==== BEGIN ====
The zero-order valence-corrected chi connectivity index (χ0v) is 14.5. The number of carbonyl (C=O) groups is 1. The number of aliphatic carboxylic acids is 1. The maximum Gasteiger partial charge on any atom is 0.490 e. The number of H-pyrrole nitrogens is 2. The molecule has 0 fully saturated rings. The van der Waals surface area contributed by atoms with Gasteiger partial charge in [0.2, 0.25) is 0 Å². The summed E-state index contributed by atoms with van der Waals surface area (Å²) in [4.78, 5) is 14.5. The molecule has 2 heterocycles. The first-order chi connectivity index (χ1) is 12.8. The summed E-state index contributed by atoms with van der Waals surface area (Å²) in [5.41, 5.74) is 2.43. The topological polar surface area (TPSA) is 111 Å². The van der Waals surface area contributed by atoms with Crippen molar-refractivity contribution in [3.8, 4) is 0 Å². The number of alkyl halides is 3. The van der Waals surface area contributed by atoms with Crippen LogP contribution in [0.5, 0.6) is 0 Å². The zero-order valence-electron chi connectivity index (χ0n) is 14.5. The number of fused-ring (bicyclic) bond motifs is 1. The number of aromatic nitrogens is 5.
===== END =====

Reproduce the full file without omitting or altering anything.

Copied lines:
The zero-order valence-corrected chi connectivity index (χ0v) is 14.5. The number of carbonyl (C=O) groups is 1. The number of aliphatic carboxylic acids is 1. The maximum Gasteiger partial charge on any atom is 0.490 e. The number of H-pyrrole nitrogens is 2. The molecule has 0 fully saturated rings. The van der Waals surface area contributed by atoms with Gasteiger partial charge in [0.2, 0.25) is 0 Å². The summed E-state index contributed by atoms with van der Waals surface area (Å²) in [4.78, 5) is 14.5. The molecule has 2 heterocycles. The first-order chi connectivity index (χ1) is 12.8. The summed E-state index contributed by atoms with van der Waals surface area (Å²) in [5.41, 5.74) is 2.43. The topological polar surface area (TPSA) is 111 Å². The van der Waals surface area contributed by atoms with Crippen molar-refractivity contribution in [3.8, 4) is 0 Å². The number of alkyl halides is 3. The van der Waals surface area contributed by atoms with Crippen LogP contribution in [0.5, 0.6) is 0 Å². The zero-order valence-electron chi connectivity index (χ0n) is 14.5. The number of fused-ring (bicyclic) bond motifs is 1. The number of aromatic nitrogens is 5.